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23rd June 2023
When you're looking for a mortgage, it's important to understand the various terms and factors that affect the total cost of your loan. One of the most significant factors to consider is the interest rate and the annual percentage rate (APR). In this article, we answer the commonly asked question, what is interest rate vs APR on a mortgage?
Mortgage interest rates refer to the cost of borrowing money from a lender to purchase a property. These rates can be fixed or variable and depend on several factors, including the current market conditions, the lender's policies and the borrower's credit score. Typically, a higher credit score will result in a lower mortgage interest rate, and vice versa.find me a mortgage
The annual percentage rate (APR) is a measure of the total cost of a mortgage over the loan term, including arrangement fees, valuation fees and legal fees. This rate is expressed as a percentage of the total loan amount and provides borrowers with a more accurate estimate of the overall cost of their mortgage. For this reason, the APR is usually higher than the interest rate.
The main difference between mortgage interest rates and APR is that interest rates only reflect the cost of borrowing money, while APR includes additional fees and charges. Interest rates are typically advertised as the headline rate, while APR is a more accurate representation of the true cost of a mortgage.
For example, if a mortgage has an interest rate of 2%, but there are additional fees and charges of 1% of the loan amount, the APR would be 3%. This means that the borrower will be paying a total of 3% of the loan amount in interest and fees over the term of the loan.
APR is a standardised way of comparing loans, providing an accurate figure that can help you to understand how much you will pay back over time. The APR takes into account all costs associated with borrowing money, so it's intended to give you more information about what you're really paying. In comparison, the interest rate is sometimes considered to be slightly deceiving because it doesn't include any other fees or charges that might be tacked on later.
By understanding the APR, you can make an informed decision when comparing mortgage offers from different lenders. While a mortgage with a lower interest rate may seem like the better deal, it's important to also consider the other fees and charges that can add to the overall cost of the mortgage. The APR provides a way to compare mortgages on a like-for-like basis, so you can see which one is really the best value for you. However, it's important to make sure you're comparing offers for the exact same type of mortgage when looking at APR, as the APR on a 15-year fixed-rate mortgage compared to the APR on a 30-year fixed-rate mortgage won't tell you anything.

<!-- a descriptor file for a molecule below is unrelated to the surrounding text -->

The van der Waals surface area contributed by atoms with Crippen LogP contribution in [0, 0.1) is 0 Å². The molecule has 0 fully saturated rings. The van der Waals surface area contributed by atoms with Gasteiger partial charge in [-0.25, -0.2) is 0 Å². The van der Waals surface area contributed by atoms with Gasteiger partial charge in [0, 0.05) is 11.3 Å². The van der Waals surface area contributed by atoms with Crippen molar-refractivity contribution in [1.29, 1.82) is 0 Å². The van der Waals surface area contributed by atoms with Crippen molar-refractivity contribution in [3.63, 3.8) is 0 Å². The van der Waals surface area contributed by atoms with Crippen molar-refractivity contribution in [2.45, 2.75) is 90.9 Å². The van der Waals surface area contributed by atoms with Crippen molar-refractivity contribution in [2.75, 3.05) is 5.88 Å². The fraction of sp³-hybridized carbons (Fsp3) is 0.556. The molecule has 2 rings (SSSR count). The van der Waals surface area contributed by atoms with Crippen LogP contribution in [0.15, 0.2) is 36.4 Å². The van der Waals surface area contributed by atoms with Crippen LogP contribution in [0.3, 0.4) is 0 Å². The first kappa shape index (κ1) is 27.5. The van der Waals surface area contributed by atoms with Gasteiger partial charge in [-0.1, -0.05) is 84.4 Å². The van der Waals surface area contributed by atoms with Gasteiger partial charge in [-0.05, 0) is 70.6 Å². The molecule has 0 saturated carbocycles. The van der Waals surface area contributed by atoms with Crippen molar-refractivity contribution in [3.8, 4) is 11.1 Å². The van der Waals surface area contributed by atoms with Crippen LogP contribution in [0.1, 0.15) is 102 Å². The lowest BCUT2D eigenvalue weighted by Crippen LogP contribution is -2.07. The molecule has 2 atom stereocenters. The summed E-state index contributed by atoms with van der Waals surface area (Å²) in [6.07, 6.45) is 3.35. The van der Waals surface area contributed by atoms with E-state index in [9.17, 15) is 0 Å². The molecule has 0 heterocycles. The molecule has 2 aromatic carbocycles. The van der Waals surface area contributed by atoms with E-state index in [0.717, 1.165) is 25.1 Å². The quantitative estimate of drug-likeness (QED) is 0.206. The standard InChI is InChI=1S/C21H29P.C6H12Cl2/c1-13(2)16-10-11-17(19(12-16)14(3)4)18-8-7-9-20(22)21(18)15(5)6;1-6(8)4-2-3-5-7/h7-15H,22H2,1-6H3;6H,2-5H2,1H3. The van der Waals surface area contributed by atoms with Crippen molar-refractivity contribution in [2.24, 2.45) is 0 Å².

In addition, the APR is a requirement for all lenders in the UK under the Consumer Credit Act. Lenders are required to provide borrowers with an APR quote as part of their mortgage offer. This means that understanding APR is essential for making a fully informed decision when applying for a mortgage.
Mortgage interest rates are determined by lenders and they calculate them using several factors, including the Bank of England's base rate, the level of competition in the market, the loan-to-value and the borrower's credit history. The latter, in particular, helps the lender to determine the borrower's risk profile and set the interest rate accordingly.
APR, meanwhile, is calculated using a number of steps to provide a more accurate estimate of the total cost of the mortgage over the loan term. To accurately calculate the APR, you need to use the following formula:
APR = ([(Interest charges + fees) / loan amount] / Number of days in loan term) x 365 x 100
Interest charges = Principle amount x interest rate x number of years to repay
For example, let's take a 30-year fixed-rate mortgage for a £350,000 home where the buyer has a 20% deposit (£70,000). The borrower repays on the principle amount of £280,000 at an advertised interest rate of 5%. However, the borrower also has to pay 1% in fees that add up to £2800. Those extra costs make the APR 5.033%, which is effectively the total amount of interest being paid.
The calculation would be:
Interest charges = £280,000 x 0.05 x 30 years
APR = ([(£420,000 + £2800) / £280,000] / 10950 days) x 365 x 100
Annual percentage rate (APR) = 5.033%
We are an independent mortgage broker and advisor in southern England, providing advice to those living in the Kent, London, Essex and Buckinghamshire areas. However, we also cover all of the UK, so even if you are not based in the south, we're more than happy to help you. Why not check out our mortgage calculators to get a better idea of what you can afford?
We want all our customers get the best out of their experience with our team, so reach out to us today if you have any questions about what is interest rate vs APR on a mortgage.
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